HOW HAPPY ARE YOU?

November 15th, 2012

All around the globe people report a sense of happiness that eludes many Americans. In fact, according to happiness surveys by organizations such as the World Database of Happiness, the United States ranks consistently lower than many other countries on the happiness scale. Why is life satisfaction so much easier to come by in other places? The “Happy”   film crew (www.thehappymovie.com) identified these key factors from man-on-the-street interviews and conversations with research scientists.

1. A Sense of Friendship and Community

Having strong relationships and a large support network is a leading happiness factor all over the world—whether it is in the slums of Calcutta, in the desert of South Africa or on the streets of Scandinavia. In Denmark, which consistently ranks first as the happiest nation on earth, most Danes (as high as 97 percent according to msnbc.com) believe they have someone other than a family member that they can rely upon. “Happy” introduces a single Danish mother who lives in a multi-generational co-housing community. Both she and her children extol the benefits of this group -living arrangement, which is not unlike having a large extended family. The mother says she no longer feels the stress of having to constantly juggle responsibilities, such as shopping and cooking every day. Now it’s just a few times a month. She also appreciates having other adults around to keep an eye on her children.

2. Caring and Doing for Others

According to scientists interviewed in “Happy,” compassionate thoughts and generous actions actually change the chemistry of the brain, producing dopamine, a hormone that is believed to trigger happiness. Altruistic deeds also stimulate the left frontal cortex, which researchers have identified as the brain’s happiness center. In addition to feeling good, people report that doing something for others adds meaning to their life. A former banker tells Belic how happy and fulfilled he now feels volunteering at Mother Teresa’s Home for the Destitute and Dying. He explains that even the simple act of offering a cup of water to a dying man brings him a great deal of joy.

3. A Personal Involvement with Nature

Many people report that time spent outdoors is a very joyful experience and, like compassionate outreach, helps them connect with something larger than themselves. In the film, Captain Blanchard, a tour guide in the Louisiana bayou, delights in knowing that no two days will ever be the same. “This is a paradise to me,” he grins. “You don’t know what you are going to see.” As the crew follows Blanchard in his boat, a crocodile slides his head out of the water and an egret gets ready to dine.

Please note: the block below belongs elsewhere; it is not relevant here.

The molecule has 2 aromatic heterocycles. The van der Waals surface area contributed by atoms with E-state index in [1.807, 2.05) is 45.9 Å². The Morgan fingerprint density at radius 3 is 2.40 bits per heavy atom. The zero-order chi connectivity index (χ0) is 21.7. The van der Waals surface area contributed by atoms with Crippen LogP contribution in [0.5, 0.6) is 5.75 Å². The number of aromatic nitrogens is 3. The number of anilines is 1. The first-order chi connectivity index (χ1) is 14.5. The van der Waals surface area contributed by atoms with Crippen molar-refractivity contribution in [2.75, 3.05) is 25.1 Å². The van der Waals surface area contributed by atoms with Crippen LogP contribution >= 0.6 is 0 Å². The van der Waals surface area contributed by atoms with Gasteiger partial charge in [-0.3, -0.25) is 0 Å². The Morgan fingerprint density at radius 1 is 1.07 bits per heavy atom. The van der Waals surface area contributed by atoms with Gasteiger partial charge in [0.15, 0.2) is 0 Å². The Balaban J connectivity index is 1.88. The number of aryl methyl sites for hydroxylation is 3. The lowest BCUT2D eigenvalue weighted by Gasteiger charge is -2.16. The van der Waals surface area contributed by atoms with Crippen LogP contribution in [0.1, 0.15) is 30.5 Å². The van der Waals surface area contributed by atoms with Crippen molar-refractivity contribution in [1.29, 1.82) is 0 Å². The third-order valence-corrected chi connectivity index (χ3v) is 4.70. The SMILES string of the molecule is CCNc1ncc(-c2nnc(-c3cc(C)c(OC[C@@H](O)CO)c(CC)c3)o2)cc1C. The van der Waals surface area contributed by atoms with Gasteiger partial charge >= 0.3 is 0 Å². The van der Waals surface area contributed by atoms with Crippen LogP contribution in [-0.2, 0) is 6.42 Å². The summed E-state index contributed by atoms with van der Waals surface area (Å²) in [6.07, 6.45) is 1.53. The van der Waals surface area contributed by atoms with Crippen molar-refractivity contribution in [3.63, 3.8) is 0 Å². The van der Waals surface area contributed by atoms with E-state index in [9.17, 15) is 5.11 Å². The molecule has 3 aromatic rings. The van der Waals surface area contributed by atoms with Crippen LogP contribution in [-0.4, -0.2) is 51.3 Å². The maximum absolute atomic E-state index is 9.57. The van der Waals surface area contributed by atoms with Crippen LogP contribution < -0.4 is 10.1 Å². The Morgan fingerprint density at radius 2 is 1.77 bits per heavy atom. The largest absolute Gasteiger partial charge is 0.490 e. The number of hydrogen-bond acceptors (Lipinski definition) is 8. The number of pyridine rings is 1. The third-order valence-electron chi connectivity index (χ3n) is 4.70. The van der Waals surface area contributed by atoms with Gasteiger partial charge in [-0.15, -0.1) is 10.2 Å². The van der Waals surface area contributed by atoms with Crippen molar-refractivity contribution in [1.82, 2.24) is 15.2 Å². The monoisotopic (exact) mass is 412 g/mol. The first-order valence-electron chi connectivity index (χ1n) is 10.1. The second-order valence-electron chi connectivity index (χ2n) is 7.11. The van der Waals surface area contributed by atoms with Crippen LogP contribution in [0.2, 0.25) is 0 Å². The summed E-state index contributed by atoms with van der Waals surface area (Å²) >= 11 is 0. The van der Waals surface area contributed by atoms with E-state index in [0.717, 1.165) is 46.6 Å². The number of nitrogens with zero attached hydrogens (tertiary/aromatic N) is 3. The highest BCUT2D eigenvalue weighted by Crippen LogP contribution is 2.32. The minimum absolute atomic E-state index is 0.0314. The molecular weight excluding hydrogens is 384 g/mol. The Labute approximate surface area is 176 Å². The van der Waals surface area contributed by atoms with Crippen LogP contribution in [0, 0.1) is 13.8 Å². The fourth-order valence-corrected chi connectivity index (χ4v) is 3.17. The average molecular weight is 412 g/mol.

4. A Balanced Life, with Plenty of Leisure Time

Workaholics definitely don’t rank high on the happiness scale. In fact, in Tokyo, Japan, the focus on production over contentment has led to karoshi or death from overwork—even among young workers in their 20s and 30s who die suddenly of a heart attack or stroke. On the island of Okinawa, however, which is also part of Japanese culture, there are more centenarians than anywhere else in the world. Perhaps it’s because the islanders care for each other and have never forsaken their tradition of intergenerational communication and connection. In Bhutan, the government focuses not on a gross national product (GNP) index but on gross national happiness.

5. Engaging in Activities that One Finds Enjoyable

Whatever one likes to do can ramp up the happiness meter by putting one in a state of “flow.” According to Mihaly Csikszentmihalyi, author of Flow: The Psychology of Optimal Experience, “Flow is the state in which people are so involved in an activity that nothing else seems to matter. The experience itself is so enjoyable they will do it, even at great cost, for the sheer sake of it.” In the movie a cook dances as he works and a surfer delights in his sport.

As the documentary demonstrates, owning things is a minor factor in creating a satisfying and happy life. Once basic human needs are met, such as food, shelter and health care, “Happy” says it’s your DNA, your sense of balance and community that have the greatest impact on happiness.

 

Facebook Comments

Comments are closed.